Kenya: Kenha to Seal Cracks On Njoro Overpass, Says Road Is Safe

10 December 2019

A day after the Nation ran a story about huge cracks on the newly-built Njoro turn-off interchange overpass on the Nakuru-Eldoret highway, the Kenya National Highways Authority (KeNHA) has said it will seal them.

And in a statement, KeNHA sought to allay fears that the overpass could collapse, saying it had been assessed by engineers and found to be structurally safe.

"The bridge has been inspected by our engineers who visited the area and it was established there is very low likelihood of deterioration or expansion of the cracks. The bridge's structure is safe for usage [by] vehicles of all load limits under the existing axle load limits in the country," said KeNHA's Assistant Director for Corporate Communication Charles Njogu.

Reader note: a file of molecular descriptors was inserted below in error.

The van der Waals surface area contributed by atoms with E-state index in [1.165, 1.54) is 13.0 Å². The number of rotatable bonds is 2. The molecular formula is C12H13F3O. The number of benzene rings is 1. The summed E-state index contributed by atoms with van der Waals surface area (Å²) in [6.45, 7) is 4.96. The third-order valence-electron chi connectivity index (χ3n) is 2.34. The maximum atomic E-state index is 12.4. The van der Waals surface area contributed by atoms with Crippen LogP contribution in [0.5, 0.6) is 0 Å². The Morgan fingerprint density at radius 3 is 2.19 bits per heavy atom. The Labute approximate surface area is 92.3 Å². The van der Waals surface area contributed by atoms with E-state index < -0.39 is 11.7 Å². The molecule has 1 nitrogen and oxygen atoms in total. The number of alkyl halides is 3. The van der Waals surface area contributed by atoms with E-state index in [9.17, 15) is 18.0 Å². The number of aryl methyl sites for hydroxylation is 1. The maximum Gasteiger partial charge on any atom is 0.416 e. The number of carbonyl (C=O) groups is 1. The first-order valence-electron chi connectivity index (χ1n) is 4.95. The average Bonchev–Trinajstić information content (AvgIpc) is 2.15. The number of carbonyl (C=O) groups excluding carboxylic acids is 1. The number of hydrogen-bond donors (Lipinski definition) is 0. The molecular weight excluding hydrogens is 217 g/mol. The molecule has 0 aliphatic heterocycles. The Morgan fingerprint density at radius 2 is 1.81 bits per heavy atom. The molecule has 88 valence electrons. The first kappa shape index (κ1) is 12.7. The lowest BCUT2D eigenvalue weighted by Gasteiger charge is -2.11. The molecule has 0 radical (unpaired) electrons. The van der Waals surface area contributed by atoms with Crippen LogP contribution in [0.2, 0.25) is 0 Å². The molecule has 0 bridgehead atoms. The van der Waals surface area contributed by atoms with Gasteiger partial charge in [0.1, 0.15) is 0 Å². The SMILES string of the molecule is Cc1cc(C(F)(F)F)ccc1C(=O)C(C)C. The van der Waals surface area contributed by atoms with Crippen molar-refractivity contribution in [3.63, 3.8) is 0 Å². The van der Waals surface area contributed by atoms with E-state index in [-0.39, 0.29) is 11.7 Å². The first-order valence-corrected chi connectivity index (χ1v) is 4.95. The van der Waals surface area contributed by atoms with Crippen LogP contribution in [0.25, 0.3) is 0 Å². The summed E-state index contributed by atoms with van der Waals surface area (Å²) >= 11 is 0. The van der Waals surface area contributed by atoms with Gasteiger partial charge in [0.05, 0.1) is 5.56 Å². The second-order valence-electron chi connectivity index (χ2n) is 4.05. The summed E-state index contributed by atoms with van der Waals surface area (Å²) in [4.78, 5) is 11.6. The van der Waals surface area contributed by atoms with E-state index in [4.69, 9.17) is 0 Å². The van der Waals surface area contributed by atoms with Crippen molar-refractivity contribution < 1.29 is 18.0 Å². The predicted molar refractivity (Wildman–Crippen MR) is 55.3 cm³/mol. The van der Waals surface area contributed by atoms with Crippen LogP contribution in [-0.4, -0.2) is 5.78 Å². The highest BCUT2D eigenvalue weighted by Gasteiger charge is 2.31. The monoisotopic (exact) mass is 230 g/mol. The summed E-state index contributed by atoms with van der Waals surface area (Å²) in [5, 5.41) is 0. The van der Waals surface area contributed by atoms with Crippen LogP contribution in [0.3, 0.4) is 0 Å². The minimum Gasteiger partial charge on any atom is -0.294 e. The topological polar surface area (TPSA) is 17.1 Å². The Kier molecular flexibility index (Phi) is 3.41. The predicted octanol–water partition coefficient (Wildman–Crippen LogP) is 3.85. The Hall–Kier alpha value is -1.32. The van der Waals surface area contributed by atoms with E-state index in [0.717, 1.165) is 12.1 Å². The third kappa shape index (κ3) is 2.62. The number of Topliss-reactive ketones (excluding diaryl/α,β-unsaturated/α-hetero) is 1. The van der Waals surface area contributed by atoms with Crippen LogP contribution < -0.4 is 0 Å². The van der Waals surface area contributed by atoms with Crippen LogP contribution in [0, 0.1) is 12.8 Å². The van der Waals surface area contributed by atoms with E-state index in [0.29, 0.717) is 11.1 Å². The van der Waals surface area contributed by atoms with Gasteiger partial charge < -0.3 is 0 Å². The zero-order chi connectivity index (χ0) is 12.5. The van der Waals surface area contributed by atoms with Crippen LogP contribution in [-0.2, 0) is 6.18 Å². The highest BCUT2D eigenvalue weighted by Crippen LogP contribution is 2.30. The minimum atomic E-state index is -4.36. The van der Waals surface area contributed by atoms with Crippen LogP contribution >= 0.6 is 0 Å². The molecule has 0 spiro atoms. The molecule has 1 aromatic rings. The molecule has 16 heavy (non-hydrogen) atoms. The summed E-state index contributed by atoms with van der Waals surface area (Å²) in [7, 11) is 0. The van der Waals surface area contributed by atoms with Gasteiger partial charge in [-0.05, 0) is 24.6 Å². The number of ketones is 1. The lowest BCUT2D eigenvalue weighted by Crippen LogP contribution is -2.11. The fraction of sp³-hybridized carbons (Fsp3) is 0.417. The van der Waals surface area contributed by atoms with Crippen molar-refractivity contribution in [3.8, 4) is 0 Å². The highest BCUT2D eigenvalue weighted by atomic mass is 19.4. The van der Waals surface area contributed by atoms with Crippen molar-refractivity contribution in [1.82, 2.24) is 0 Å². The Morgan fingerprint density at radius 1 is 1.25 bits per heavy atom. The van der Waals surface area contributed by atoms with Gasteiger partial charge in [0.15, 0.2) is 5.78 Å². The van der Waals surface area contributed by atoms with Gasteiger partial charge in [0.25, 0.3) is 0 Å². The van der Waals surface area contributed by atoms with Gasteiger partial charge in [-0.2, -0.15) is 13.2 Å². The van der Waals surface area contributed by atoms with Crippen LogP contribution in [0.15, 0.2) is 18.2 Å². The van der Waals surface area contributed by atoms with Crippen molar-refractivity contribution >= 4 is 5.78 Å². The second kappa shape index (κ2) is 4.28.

NO DEFECTS

According to KeNHA, the bridge structure is firm and no vertical defects have been noted.

"A slurry seal will be applied on the cracks as an immediate intervention to prevent any possibility of further cracking on the tarmac surface and later we will install finger joints to seal the cracks. The cracks developed on both ends of the bridge due to expansion and contraction of the bridge beams, which is a normal occurrence in bridges and structures due to adverse temperature variations," said KeNHA.

EXPANSION

The authority sought to reassure the public and motorists that the overpass is safe, explaining that the expansion and contraction does not affect its main body.

The huge and visible cracks started developing on two sides of the overpass last week, sparking fears among motorists that the bridge might collapse.

The bridge is used by motorists from Eldoret heading to Njoro town and those from Njoro going to Nakuru town.

The interchange and two others built along the busy Nairobi-Nakuru-Eldoret highway were meant to ease perennial traffic snarl-ups.

The highway is part of the Northern Corridor and it is the most important road to western Kenya and the artery that connects Kenya and the landlocked countries of Uganda, South Sudan, Rwanda and Burundi.

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